After a hiatus associated with a checkered past, gene therapy is again showing promise in several fields of medicine, and otolaryngology is no exception. In separate phone interviews, two experts in gene therapy discussed the applications that otolaryngologists may be seeing in the near future.
Explore This IssueSeptember 2006
Gene therapy is an embryonic field with enormous potential, said Bert W. O’Malley, Jr., MD. He noted that much progress is being made in the field in a quiet way, without the drum roll and spotlight that accompanied the field in the 1980s and 1990s. Dr. O’Malley is the Gabriel Tucker Professor and Chair of the department of otorhinolaryngology-head and neck surgery and co-director of both the Center for Head and Neck Cancer and the Center for Cranial Based Surgery at the University of Pennsylvania Health Systems in Philadelphia.
In theory, it would be easier to paste a little gene therapy on a precancerous lesion and prevent cancer progression rather than treat a large malignant lesion with more radical surgery once it has developed. – – Bert W. O’Malley Jr., MD
Dr. O’Malley pointed out that several important clinical areas within the field of otolaryngology could presently benefit from the application of gene medicine and gene therapy. These areas include head and neck cancer therapy and tumor biology, neurosensory hearing loss and balance disorders, and plastic and reconstructive surgery. Eventually all the subareas of otolaryngology will be touched by the ongoing advances in gene therapy research, he said.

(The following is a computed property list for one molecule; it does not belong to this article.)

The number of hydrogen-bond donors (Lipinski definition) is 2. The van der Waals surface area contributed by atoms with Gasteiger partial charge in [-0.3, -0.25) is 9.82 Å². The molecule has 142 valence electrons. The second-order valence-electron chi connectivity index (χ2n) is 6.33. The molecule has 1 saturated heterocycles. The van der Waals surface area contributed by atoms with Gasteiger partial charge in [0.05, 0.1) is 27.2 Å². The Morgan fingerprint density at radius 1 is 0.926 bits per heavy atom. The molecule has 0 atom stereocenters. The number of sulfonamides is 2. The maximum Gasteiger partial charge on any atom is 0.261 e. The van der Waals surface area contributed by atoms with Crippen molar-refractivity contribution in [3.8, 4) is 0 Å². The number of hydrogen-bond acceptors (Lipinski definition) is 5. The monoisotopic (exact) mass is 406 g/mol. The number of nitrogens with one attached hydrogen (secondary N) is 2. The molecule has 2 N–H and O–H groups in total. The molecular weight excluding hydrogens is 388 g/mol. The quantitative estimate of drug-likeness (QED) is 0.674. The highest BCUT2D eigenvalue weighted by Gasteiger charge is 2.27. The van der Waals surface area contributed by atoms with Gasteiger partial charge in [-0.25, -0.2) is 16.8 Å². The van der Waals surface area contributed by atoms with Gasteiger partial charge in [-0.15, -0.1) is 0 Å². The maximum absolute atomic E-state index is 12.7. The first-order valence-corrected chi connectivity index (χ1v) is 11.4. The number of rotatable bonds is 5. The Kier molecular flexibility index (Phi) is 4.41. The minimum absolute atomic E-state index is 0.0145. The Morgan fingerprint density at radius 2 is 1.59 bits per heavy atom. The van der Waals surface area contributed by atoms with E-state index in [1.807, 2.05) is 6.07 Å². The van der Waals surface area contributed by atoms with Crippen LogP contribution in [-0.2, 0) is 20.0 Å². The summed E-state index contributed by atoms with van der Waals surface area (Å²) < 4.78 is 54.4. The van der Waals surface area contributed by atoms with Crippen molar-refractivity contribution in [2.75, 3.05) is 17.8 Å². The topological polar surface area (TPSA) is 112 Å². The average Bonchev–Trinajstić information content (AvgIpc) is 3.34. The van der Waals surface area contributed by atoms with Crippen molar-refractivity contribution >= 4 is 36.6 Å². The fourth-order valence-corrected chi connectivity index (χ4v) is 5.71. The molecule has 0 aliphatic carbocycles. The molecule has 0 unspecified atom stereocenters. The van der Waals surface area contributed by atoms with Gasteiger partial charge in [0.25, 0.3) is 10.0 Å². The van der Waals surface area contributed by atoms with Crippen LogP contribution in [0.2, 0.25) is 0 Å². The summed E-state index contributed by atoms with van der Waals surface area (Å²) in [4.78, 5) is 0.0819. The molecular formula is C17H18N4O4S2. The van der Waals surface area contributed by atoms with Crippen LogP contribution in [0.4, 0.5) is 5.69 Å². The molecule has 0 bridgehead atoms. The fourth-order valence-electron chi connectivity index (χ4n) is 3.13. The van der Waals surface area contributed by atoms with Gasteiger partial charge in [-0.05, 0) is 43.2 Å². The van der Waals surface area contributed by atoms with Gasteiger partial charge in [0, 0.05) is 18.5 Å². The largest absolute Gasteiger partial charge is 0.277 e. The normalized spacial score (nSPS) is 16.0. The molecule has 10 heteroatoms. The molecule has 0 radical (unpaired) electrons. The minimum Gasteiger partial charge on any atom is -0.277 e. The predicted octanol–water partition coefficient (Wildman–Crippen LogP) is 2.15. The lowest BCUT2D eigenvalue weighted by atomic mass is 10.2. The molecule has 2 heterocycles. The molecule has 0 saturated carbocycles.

He noted that the field is enjoying a quiet renaissance after earlier problems. Gene medicines were incredibly exciting in the late 1980s to mid-1990s, Dr. O’Malley said. There was a little negative tenor for awhile, based on one incidental complication and lack of corporate investment. In particular, gene therapy got a black eye from a widely publicized clinical trial that ended in 1999 with the death of a young man who had a metabolic disease that was caused by a genetic disease of the liver. After this tragedy, the Food and Drug Administration (FDA) halted many gene therapy trials and both National Institutes of Health (NIH) and corporate funding significantly diminished for this field.
Another expert agreed that gene therapy is emerging from a period of neglect. Gene therapy has had a tumultuous past, and this legacy has created hesitation to pursue gene therapy in the present, said Gary B. Clayman, DMD, MD. There has been almost a dearth of gene therapy research despite its potential. Dr. Clayman is a professor of head and neck surgery and cancer biology at the M. D. Anderson Cancer Center in Houston, Texas.